Monday, January 02, 2006

The Great Languages

This series was published by Faber & Faber beginning in the 1930s, under the general editorship of L. R. Palmer. At least some of the volumes were still being reprinted in the late 1960s, but the series as an ongoing project seems to have been abandoned, with a number of the projected titles unissued, probably around 1960. Some volumes may still be in print from other publishers. The following titles definitely appeared:
• B. F. C. Atkinson, The Greek Language 1931
• T. Burrow, The Sanskrit Language 1955
• W. D. Elcock, The Romance Languages 1950
• W. J. Entwistle, The Spanish Language, together with Portuguese, Catalan and Basque 1936; second edition 1962
• W. J. Entwistle and W. A. Morison, Russian and the Slavonic Languages 1949
• A. Ewert, The French Language 1933
• R. A. D. Forrest, The Chinese Language 1948
• Einar Haugen, The Scandinavian Languages
• Bruno Migliorini, The Italian Language (“abridged and re-cast by T. G. Griffith”) 1966, 1984
• L. R. Palmer, The Latin Language 1946
• R. Priebsch and W. E. Collinson, The German Language 1934
The following were listed at various times as being in preparation, but as far as I can tell were never completed:
• R. A. Crossland, The Anatolian Languages
• G. Bonfante, Indo-European Languages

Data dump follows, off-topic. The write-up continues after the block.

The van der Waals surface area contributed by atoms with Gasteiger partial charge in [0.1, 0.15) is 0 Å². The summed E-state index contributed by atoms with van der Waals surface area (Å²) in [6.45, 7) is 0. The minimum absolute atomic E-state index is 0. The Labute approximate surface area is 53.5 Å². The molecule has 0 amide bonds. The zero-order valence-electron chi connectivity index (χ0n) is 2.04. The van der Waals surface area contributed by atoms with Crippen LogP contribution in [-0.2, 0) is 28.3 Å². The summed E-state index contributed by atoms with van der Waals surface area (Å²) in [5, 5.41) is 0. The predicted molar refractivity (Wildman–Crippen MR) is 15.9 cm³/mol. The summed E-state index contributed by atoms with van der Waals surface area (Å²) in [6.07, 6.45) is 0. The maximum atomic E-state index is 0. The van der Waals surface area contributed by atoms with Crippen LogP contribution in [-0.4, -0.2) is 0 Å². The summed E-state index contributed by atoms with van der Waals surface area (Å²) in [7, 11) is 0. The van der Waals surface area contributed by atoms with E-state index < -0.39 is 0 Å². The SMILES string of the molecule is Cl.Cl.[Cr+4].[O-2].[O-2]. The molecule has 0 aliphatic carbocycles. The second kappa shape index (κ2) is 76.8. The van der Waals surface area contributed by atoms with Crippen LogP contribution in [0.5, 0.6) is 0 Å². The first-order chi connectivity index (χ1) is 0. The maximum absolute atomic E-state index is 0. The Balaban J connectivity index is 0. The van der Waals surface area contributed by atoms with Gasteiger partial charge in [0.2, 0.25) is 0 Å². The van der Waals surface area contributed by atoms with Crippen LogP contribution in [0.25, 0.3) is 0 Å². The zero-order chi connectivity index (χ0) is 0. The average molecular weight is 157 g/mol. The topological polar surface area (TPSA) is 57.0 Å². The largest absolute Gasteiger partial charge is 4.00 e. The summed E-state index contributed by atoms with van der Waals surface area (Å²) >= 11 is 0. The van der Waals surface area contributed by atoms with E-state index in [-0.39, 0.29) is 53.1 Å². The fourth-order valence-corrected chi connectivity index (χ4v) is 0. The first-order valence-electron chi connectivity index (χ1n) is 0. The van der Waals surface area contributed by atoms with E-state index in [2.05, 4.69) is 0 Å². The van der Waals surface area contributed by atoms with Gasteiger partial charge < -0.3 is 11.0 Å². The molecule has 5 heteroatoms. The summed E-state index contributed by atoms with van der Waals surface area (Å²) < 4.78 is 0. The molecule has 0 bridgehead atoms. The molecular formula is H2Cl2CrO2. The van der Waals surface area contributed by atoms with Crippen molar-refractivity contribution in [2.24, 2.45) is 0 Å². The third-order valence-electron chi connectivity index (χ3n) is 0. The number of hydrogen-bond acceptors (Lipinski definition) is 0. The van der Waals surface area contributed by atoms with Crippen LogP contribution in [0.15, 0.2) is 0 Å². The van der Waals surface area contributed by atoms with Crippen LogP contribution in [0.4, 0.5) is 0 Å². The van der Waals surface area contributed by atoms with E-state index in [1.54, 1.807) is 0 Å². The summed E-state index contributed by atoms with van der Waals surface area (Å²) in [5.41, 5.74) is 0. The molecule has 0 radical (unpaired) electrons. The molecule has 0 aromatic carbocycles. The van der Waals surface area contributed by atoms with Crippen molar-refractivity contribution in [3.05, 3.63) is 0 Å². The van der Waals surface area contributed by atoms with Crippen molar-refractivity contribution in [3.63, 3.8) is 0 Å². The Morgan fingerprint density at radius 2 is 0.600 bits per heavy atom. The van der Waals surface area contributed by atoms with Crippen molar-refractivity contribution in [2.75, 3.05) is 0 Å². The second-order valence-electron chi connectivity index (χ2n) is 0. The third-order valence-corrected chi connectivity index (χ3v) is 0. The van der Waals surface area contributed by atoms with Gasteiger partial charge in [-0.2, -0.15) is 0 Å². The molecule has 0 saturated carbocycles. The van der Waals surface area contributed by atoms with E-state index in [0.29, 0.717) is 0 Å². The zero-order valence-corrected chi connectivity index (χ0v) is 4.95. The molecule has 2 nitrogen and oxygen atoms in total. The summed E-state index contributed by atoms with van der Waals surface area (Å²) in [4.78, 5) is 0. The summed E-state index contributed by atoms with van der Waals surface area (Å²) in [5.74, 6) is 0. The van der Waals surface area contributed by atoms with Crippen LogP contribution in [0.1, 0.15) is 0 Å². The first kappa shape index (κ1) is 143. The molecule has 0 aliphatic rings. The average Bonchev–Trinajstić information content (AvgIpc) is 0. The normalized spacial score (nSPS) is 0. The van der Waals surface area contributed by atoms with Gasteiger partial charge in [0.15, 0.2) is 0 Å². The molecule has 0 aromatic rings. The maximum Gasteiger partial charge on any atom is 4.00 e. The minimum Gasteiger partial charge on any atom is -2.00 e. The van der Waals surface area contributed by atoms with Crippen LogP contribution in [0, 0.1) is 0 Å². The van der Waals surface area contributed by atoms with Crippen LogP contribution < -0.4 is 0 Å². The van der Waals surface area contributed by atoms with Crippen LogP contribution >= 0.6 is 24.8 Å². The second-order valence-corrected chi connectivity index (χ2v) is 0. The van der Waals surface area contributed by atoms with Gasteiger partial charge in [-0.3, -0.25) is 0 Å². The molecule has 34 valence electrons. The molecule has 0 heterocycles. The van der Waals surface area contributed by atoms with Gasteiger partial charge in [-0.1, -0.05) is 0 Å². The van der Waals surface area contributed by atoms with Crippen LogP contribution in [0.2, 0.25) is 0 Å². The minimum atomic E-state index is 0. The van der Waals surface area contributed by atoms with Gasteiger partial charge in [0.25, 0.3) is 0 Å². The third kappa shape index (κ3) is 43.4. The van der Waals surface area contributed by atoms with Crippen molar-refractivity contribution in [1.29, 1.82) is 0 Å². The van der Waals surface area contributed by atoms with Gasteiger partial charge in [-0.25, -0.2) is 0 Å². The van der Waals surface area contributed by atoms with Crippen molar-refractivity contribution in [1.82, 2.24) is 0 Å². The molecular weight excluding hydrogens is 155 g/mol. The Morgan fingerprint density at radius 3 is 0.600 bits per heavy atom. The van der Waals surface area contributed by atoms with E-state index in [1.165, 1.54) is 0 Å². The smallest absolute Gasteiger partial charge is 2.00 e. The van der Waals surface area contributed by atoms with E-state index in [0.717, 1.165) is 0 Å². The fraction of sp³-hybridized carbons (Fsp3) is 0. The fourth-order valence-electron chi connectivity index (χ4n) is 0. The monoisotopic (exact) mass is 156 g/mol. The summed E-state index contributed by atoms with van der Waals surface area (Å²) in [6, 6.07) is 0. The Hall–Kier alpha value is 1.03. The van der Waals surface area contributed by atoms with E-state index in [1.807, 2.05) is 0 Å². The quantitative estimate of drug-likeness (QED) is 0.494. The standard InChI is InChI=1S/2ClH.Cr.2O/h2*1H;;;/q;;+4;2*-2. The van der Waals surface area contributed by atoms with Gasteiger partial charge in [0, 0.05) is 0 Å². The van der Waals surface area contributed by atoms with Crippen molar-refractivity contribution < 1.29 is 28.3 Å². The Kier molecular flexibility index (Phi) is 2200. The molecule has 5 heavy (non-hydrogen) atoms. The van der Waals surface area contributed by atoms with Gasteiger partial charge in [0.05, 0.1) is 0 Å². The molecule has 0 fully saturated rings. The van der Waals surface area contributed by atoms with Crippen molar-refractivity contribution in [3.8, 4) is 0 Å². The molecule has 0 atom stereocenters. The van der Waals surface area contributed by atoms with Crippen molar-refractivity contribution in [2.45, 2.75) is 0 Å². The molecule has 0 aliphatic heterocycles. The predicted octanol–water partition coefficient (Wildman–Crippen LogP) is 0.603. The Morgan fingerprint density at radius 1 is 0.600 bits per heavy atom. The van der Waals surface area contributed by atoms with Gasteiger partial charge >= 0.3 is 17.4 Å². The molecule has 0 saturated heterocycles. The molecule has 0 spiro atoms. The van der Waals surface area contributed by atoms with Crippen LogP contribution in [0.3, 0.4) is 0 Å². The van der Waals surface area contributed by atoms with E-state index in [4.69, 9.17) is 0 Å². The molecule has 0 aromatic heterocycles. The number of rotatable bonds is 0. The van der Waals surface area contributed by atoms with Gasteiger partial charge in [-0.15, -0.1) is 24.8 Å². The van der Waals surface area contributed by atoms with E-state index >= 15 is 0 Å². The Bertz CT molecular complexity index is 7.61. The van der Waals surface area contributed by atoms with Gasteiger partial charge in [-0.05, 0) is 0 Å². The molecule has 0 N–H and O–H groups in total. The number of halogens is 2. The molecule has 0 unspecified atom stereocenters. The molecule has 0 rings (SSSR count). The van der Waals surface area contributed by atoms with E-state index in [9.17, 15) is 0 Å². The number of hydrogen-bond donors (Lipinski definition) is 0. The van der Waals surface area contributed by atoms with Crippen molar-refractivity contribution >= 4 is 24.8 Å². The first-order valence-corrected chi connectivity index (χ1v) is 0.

• G. R. Driver, The Hebrew Language
• Kenneth Jackson, The Celtic Languages
• Kenneth Jackson, The Gaelic Languages
• N. Davis, The English Language
• Helge Kökeritz, The English Language
• Alf Sommerfelt, The Scandinavian Languages
In two cases (English and Scandinavian), different prospective authors are given in successive versions of the list of forthcoming volumes. Neither N. Davis nor Helge Kökeritz apparently ever completed The English Language, but Einer Haugen's Scandinavian Languages did appear, replacing Sommerfelt's. The focus of Kenneth Jackson's volume was apparently shifted, since he is assigned distinct but related topics in different versions of the list, but in any case I can find no record that his contribution was issued. Unpublished titles were still being listed as forthcoming on reprints as late as 1968, presumably because Faber did not go to the trouble of changing the plates.

Of the volumes I've seen, Elcock's Romance volume is perhaps the most easy to recommend to a non-specialist like myself; the Spanish volume is also of interest to any devoted student of the language. All of the volumes have a certain amount of abstruse philological jargon in spots, but the historical sections and examples are accessible for anyone who's interests run to this kind of thing. Forrest's Chinese Language, however, is pretty forbidding for anyone without a linguistics background.

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